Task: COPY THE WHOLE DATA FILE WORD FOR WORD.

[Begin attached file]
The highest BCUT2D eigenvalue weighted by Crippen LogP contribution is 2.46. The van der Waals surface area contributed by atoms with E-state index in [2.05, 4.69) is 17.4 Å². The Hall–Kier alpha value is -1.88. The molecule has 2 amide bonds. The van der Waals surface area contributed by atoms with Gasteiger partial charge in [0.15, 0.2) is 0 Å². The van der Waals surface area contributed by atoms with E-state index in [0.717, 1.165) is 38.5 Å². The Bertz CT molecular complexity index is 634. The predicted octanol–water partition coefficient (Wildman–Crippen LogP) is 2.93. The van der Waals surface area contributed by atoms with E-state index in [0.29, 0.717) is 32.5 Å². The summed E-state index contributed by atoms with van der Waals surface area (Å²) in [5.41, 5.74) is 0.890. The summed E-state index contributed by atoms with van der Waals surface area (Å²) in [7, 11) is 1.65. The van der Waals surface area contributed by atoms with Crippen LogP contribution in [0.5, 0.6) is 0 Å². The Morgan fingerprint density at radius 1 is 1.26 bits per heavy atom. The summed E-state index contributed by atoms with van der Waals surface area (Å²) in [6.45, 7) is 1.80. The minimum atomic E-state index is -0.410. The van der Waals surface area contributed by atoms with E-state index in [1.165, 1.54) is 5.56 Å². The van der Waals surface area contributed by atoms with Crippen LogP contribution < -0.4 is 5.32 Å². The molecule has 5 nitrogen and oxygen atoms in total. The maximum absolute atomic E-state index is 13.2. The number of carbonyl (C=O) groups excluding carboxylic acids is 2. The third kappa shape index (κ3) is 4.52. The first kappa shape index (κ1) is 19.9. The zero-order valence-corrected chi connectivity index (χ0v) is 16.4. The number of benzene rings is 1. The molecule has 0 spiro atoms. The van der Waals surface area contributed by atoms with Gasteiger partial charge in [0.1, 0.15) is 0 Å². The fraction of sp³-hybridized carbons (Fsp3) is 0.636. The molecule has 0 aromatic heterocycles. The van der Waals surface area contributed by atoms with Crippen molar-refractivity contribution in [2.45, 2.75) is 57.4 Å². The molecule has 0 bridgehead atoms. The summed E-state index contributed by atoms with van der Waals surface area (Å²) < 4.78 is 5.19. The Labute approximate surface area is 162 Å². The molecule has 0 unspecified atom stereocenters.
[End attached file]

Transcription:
The highest BCUT2D eigenvalue weighted by Crippen LogP contribution is 2.46. The van der Waals surface area contributed by atoms with E-state index in [2.05, 4.69) is 17.4 Å². The Hall–Kier alpha value is -1.88. The molecule has 2 amide bonds. The van der Waals surface area contributed by atoms with Gasteiger partial charge in [0.15, 0.2) is 0 Å². The van der Waals surface area contributed by atoms with E-state index in [0.717, 1.165) is 38.5 Å². The Bertz CT molecular complexity index is 634. The predicted octanol–water partition coefficient (Wildman–Crippen LogP) is 2.93. The van der Waals surface area contributed by atoms with E-state index in [0.29, 0.717) is 32.5 Å². The summed E-state index contributed by atoms with van der Waals surface area (Å²) in [5.41, 5.74) is 0.890. The summed E-state index contributed by atoms with van der Waals surface area (Å²) in [7, 11) is 1.65. The van der Waals surface area contributed by atoms with Crippen LogP contribution in [0.5, 0.6) is 0 Å². The Morgan fingerprint density at radius 1 is 1.26 bits per heavy atom. The summed E-state index contributed by atoms with van der Waals surface area (Å²) in [6.45, 7) is 1.80. The minimum atomic E-state index is -0.410. The van der Waals surface area contributed by atoms with E-state index in [1.165, 1.54) is 5.56 Å². The van der Waals surface area contributed by atoms with Crippen LogP contribution < -0.4 is 5.32 Å². The molecule has 5 nitrogen and oxygen atoms in total. The maximum absolute atomic E-state index is 13.2. The number of carbonyl (C=O) groups excluding carboxylic acids is 2. The third kappa shape index (κ3) is 4.52. The first kappa shape index (κ1) is 19.9. The zero-order valence-corrected chi connectivity index (χ0v) is 16.4. The number of benzene rings is 1. The molecule has 0 spiro atoms. The van der Waals surface area contributed by atoms with Gasteiger partial charge in [0.1, 0.15) is 0 Å². The fraction of sp³-hybridized carbons (Fsp3) is 0.636. The molecule has 0 aromatic heterocycles. The van der Waals surface area contributed by atoms with Crippen molar-refractivity contribution in [2.45, 2.75) is 57.4 Å². The molecule has 0 bridgehead atoms. The summed E-state index contributed by atoms with van der Waals surface area (Å²) < 4.78 is 5.19. The Labute approximate surface area is 162 Å². The molecule has 0 unspecified atom stereocenters.